Fossil Friday – Carboniferous plants

 Last week I made a short trip back to Virginia for my son’s graduation from Patrick Henry Community College. This also was a perfect opportunity for some fossil collecting, so Brett, Tim, and I met DorothyBelle Poli and Lisa Stoneman from Roanoke College for a day trip to Beckley, West Virginia.

Boxley Materials operates a quarry near Beckley that cuts through the Carboniferous (~ 318 million-year-old) New River Formation. Certain beds of the New River Formation are full of fossil plants, and Boxley set aside some of this material for us to examine. Like many Carboniferous forests, one of the most prominent types of plants in these deposits is giant lycopods. Above is an example of Stigmaria, part of the root system of these lycopods (because it’s rare to find all the parts of a plant in a single fossil, different fossil plant structures often have different scientific names). Unfortunately, this Stigmaria was in a rock that was far too large for us to collect.

Giant lycopods are sometimes called “scale trees” because of the geometric (often diamond-shaped) leaf scars on their trunks:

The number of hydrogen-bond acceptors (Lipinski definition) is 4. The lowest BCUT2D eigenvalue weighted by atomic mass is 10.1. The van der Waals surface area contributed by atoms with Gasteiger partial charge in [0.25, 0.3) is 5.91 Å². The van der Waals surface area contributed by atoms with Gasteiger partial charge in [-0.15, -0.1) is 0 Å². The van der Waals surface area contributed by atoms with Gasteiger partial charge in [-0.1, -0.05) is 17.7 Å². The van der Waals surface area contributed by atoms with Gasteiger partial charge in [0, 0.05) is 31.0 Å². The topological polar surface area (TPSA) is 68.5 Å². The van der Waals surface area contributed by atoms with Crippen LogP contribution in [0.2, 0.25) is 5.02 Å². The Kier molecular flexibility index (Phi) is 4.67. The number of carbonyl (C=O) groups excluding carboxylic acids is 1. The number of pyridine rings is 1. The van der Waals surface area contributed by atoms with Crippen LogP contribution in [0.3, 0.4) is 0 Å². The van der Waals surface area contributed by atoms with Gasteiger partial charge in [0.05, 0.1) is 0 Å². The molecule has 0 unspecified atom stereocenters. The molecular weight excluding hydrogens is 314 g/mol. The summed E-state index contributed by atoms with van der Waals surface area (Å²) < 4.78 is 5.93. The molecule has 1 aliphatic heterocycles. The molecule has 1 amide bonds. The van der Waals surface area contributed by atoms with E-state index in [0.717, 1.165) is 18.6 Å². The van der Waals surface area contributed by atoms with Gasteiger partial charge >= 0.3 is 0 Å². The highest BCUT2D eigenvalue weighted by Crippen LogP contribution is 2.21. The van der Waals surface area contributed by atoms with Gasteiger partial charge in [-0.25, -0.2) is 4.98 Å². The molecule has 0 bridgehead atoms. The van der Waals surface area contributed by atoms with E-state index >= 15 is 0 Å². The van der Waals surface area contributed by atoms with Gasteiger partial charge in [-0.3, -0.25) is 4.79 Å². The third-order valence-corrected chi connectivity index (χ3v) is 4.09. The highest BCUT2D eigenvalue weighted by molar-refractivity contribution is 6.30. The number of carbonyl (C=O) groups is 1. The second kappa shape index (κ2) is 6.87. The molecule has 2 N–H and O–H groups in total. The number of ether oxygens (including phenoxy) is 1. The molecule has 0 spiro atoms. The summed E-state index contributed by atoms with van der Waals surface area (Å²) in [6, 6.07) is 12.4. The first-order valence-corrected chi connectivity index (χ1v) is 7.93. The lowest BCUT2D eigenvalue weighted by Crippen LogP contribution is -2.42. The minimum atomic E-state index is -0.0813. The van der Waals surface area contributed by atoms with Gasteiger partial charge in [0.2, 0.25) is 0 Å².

Seed ferns are also widespread in Carboniferous deposits; there are several different species in this sample:

We are able to collect several good specimens for the Western Science Center, which will be nice additions to our growing paleobotany collection.

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One response to “Fossil Friday – Carboniferous plants

  1. Reblogged this on Rise & Shine and commented:
    I love adventuring beyond my own discipline! Had a great time fossil hunting with this group of friends who bring so much diverse knowledge to the table. I’m thankful that this English Education academic made the acquaintance of people who love to share their domains. I hope to blog about this association more extensively soon. For details of the day, here is Alton Dooley’s paleontology blog entry.

    Like

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